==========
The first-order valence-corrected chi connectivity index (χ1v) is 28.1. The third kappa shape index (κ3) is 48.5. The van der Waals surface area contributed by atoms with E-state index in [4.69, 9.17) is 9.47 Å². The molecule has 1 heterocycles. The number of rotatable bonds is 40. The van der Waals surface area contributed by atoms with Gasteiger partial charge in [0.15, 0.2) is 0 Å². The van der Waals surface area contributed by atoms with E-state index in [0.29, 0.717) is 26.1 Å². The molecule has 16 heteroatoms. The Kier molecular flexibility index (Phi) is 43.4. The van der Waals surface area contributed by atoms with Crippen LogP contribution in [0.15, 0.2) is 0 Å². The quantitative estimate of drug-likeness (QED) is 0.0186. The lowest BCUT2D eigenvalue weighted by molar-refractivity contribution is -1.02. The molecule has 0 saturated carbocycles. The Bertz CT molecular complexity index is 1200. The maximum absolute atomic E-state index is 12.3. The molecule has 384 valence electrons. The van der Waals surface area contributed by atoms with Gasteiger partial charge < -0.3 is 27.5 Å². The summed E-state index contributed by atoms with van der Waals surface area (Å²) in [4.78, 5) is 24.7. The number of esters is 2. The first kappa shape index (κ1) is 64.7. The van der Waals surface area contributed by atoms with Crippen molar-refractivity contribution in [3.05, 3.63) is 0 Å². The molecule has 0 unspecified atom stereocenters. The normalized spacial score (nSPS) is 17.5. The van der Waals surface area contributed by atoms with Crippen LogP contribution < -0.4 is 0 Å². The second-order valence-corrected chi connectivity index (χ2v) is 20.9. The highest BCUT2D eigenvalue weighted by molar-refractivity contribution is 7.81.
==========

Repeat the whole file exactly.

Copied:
The first-order valence-corrected chi connectivity index (χ1v) is 28.1. The third kappa shape index (κ3) is 48.5. The van der Waals surface area contributed by atoms with E-state index in [4.69, 9.17) is 9.47 Å². The molecule has 1 heterocycles. The number of rotatable bonds is 40. The van der Waals surface area contributed by atoms with Gasteiger partial charge in [0.15, 0.2) is 0 Å². The van der Waals surface area contributed by atoms with E-state index in [0.29, 0.717) is 26.1 Å². The molecule has 16 heteroatoms. The Kier molecular flexibility index (Phi) is 43.4. The van der Waals surface area contributed by atoms with Crippen LogP contribution in [0.15, 0.2) is 0 Å². The quantitative estimate of drug-likeness (QED) is 0.0186. The lowest BCUT2D eigenvalue weighted by molar-refractivity contribution is -1.02. The molecule has 0 saturated carbocycles. The Bertz CT molecular complexity index is 1200. The maximum absolute atomic E-state index is 12.3. The molecule has 384 valence electrons. The van der Waals surface area contributed by atoms with Gasteiger partial charge < -0.3 is 27.5 Å². The summed E-state index contributed by atoms with van der Waals surface area (Å²) in [4.78, 5) is 24.7. The number of esters is 2. The first kappa shape index (κ1) is 64.7. The van der Waals surface area contributed by atoms with Crippen molar-refractivity contribution in [3.05, 3.63) is 0 Å². The molecule has 0 unspecified atom stereocenters. The normalized spacial score (nSPS) is 17.5. The van der Waals surface area contributed by atoms with Crippen LogP contribution < -0.4 is 0 Å². The second-order valence-corrected chi connectivity index (χ2v) is 20.9. The highest BCUT2D eigenvalue weighted by molar-refractivity contribution is 7.81.